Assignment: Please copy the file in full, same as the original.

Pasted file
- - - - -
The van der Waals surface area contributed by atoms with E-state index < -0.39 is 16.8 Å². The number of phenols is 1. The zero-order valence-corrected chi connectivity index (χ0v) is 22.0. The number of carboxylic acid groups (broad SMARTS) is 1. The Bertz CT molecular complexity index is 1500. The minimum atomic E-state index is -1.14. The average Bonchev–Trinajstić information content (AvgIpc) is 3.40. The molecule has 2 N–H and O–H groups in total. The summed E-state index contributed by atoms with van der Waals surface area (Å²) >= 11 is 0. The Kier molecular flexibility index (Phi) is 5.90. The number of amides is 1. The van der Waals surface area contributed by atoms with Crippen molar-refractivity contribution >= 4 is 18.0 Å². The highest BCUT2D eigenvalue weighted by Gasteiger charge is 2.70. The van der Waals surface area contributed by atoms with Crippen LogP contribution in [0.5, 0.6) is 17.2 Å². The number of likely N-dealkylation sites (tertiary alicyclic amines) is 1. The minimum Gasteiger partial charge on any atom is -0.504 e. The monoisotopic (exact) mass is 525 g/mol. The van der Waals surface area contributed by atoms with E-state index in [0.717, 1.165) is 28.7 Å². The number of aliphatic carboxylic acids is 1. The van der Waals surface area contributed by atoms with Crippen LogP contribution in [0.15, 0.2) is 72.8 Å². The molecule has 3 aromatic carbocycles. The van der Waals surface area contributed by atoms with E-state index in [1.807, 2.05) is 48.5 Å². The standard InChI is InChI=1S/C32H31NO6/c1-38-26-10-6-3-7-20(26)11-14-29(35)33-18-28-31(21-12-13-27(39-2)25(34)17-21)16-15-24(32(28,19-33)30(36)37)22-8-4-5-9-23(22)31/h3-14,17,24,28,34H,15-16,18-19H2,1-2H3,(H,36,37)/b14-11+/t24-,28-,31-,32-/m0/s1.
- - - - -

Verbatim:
The van der Waals surface area contributed by atoms with E-state index < -0.39 is 16.8 Å². The number of phenols is 1. The zero-order valence-corrected chi connectivity index (χ0v) is 22.0. The number of carboxylic acid groups (broad SMARTS) is 1. The Bertz CT molecular complexity index is 1500. The minimum atomic E-state index is -1.14. The average Bonchev–Trinajstić information content (AvgIpc) is 3.40. The molecule has 2 N–H and O–H groups in total. The summed E-state index contributed by atoms with van der Waals surface area (Å²) >= 11 is 0. The Kier molecular flexibility index (Phi) is 5.90. The number of amides is 1. The van der Waals surface area contributed by atoms with Crippen molar-refractivity contribution >= 4 is 18.0 Å². The highest BCUT2D eigenvalue weighted by Gasteiger charge is 2.70. The van der Waals surface area contributed by atoms with Crippen LogP contribution in [0.5, 0.6) is 17.2 Å². The number of likely N-dealkylation sites (tertiary alicyclic amines) is 1. The minimum Gasteiger partial charge on any atom is -0.504 e. The monoisotopic (exact) mass is 525 g/mol. The van der Waals surface area contributed by atoms with E-state index in [0.717, 1.165) is 28.7 Å². The number of aliphatic carboxylic acids is 1. The van der Waals surface area contributed by atoms with Crippen LogP contribution in [0.15, 0.2) is 72.8 Å². The molecule has 3 aromatic carbocycles. The van der Waals surface area contributed by atoms with E-state index in [1.807, 2.05) is 48.5 Å². The standard InChI is InChI=1S/C32H31NO6/c1-38-26-10-6-3-7-20(26)11-14-29(35)33-18-28-31(21-12-13-27(39-2)25(34)17-21)16-15-24(32(28,19-33)30(36)37)22-8-4-5-9-23(22)31/h3-14,17,24,28,34H,15-16,18-19H2,1-2H3,(H,36,37)/b14-11+/t24-,28-,31-,32-/m0/s1.